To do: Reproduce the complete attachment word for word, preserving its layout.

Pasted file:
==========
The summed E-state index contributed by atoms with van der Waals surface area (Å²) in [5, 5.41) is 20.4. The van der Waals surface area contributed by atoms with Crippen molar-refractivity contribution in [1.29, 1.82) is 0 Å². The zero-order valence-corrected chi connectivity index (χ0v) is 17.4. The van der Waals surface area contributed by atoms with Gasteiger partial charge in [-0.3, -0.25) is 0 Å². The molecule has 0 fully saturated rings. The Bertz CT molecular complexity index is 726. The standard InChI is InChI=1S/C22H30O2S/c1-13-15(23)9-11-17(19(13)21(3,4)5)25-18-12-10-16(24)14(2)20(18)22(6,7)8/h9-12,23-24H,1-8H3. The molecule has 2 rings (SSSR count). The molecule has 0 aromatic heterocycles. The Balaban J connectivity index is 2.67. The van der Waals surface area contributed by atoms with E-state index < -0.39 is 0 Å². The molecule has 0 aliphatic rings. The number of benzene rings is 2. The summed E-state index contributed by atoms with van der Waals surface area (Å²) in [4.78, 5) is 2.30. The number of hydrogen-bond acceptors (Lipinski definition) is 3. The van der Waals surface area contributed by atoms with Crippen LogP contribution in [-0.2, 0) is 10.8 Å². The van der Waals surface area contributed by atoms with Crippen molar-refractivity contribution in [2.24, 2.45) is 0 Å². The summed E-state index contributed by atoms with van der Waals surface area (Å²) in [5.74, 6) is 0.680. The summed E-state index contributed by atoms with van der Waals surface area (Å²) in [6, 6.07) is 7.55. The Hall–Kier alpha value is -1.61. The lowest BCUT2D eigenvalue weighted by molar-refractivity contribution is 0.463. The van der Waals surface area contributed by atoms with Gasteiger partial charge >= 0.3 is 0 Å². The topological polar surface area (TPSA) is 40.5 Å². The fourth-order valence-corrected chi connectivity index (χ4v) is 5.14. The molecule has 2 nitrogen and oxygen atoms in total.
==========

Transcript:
The summed E-state index contributed by atoms with van der Waals surface area (Å²) in [5, 5.41) is 20.4. The van der Waals surface area contributed by atoms with Crippen molar-refractivity contribution in [1.29, 1.82) is 0 Å². The zero-order valence-corrected chi connectivity index (χ0v) is 17.4. The van der Waals surface area contributed by atoms with Gasteiger partial charge in [-0.3, -0.25) is 0 Å². The molecule has 0 fully saturated rings. The Bertz CT molecular complexity index is 726. The standard InChI is InChI=1S/C22H30O2S/c1-13-15(23)9-11-17(19(13)21(3,4)5)25-18-12-10-16(24)14(2)20(18)22(6,7)8/h9-12,23-24H,1-8H3. The molecule has 2 rings (SSSR count). The molecule has 0 aromatic heterocycles. The Balaban J connectivity index is 2.67. The van der Waals surface area contributed by atoms with E-state index < -0.39 is 0 Å². The molecule has 0 aliphatic rings. The number of benzene rings is 2. The summed E-state index contributed by atoms with van der Waals surface area (Å²) in [4.78, 5) is 2.30. The number of hydrogen-bond acceptors (Lipinski definition) is 3. The van der Waals surface area contributed by atoms with Crippen LogP contribution in [-0.2, 0) is 10.8 Å². The van der Waals surface area contributed by atoms with Crippen molar-refractivity contribution in [2.24, 2.45) is 0 Å². The summed E-state index contributed by atoms with van der Waals surface area (Å²) in [5.74, 6) is 0.680. The summed E-state index contributed by atoms with van der Waals surface area (Å²) in [6, 6.07) is 7.55. The Hall–Kier alpha value is -1.61. The lowest BCUT2D eigenvalue weighted by molar-refractivity contribution is 0.463. The van der Waals surface area contributed by atoms with Gasteiger partial charge >= 0.3 is 0 Å². The topological polar surface area (TPSA) is 40.5 Å². The fourth-order valence-corrected chi connectivity index (χ4v) is 5.14. The molecule has 2 nitrogen and oxygen atoms in total.